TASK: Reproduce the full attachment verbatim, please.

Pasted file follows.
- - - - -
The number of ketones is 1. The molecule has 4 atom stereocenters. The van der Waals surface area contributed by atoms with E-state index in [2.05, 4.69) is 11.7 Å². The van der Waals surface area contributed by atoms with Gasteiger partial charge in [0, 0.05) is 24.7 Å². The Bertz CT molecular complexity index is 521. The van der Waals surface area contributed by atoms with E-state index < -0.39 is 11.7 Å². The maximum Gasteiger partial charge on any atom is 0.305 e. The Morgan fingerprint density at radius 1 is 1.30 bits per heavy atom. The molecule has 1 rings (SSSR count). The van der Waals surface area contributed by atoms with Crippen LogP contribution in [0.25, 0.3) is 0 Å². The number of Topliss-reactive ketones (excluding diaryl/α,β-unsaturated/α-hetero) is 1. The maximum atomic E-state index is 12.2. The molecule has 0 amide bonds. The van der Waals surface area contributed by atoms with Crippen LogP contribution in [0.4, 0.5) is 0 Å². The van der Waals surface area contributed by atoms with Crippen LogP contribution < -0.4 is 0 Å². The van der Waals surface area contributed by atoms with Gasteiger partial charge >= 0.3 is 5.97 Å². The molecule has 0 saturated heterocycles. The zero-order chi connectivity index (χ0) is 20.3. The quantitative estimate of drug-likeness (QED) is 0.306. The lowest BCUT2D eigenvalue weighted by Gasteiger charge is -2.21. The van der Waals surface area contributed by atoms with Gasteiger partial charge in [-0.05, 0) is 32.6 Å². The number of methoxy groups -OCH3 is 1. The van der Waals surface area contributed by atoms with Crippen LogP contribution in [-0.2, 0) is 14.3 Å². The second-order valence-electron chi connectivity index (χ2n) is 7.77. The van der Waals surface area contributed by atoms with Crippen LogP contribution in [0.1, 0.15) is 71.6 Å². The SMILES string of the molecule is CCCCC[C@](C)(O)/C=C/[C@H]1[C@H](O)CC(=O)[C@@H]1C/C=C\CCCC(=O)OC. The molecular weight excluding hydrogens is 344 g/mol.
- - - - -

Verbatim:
The number of ketones is 1. The molecule has 4 atom stereocenters. The van der Waals surface area contributed by atoms with E-state index in [2.05, 4.69) is 11.7 Å². The van der Waals surface area contributed by atoms with Gasteiger partial charge in [0, 0.05) is 24.7 Å². The Bertz CT molecular complexity index is 521. The van der Waals surface area contributed by atoms with E-state index < -0.39 is 11.7 Å². The maximum Gasteiger partial charge on any atom is 0.305 e. The Morgan fingerprint density at radius 1 is 1.30 bits per heavy atom. The molecule has 1 rings (SSSR count). The van der Waals surface area contributed by atoms with Crippen LogP contribution in [0.25, 0.3) is 0 Å². The number of Topliss-reactive ketones (excluding diaryl/α,β-unsaturated/α-hetero) is 1. The maximum atomic E-state index is 12.2. The molecule has 0 amide bonds. The van der Waals surface area contributed by atoms with Crippen LogP contribution in [0.4, 0.5) is 0 Å². The van der Waals surface area contributed by atoms with Crippen LogP contribution < -0.4 is 0 Å². The van der Waals surface area contributed by atoms with Gasteiger partial charge >= 0.3 is 5.97 Å². The molecule has 0 saturated heterocycles. The zero-order chi connectivity index (χ0) is 20.3. The quantitative estimate of drug-likeness (QED) is 0.306. The lowest BCUT2D eigenvalue weighted by Gasteiger charge is -2.21. The van der Waals surface area contributed by atoms with Gasteiger partial charge in [-0.05, 0) is 32.6 Å². The number of methoxy groups -OCH3 is 1. The van der Waals surface area contributed by atoms with Crippen LogP contribution in [-0.2, 0) is 14.3 Å². The second-order valence-electron chi connectivity index (χ2n) is 7.77. The van der Waals surface area contributed by atoms with Crippen LogP contribution in [0.1, 0.15) is 71.6 Å². The SMILES string of the molecule is CCCCC[C@](C)(O)/C=C/[C@H]1[C@H](O)CC(=O)[C@@H]1C/C=C\CCCC(=O)OC. The molecular weight excluding hydrogens is 344 g/mol.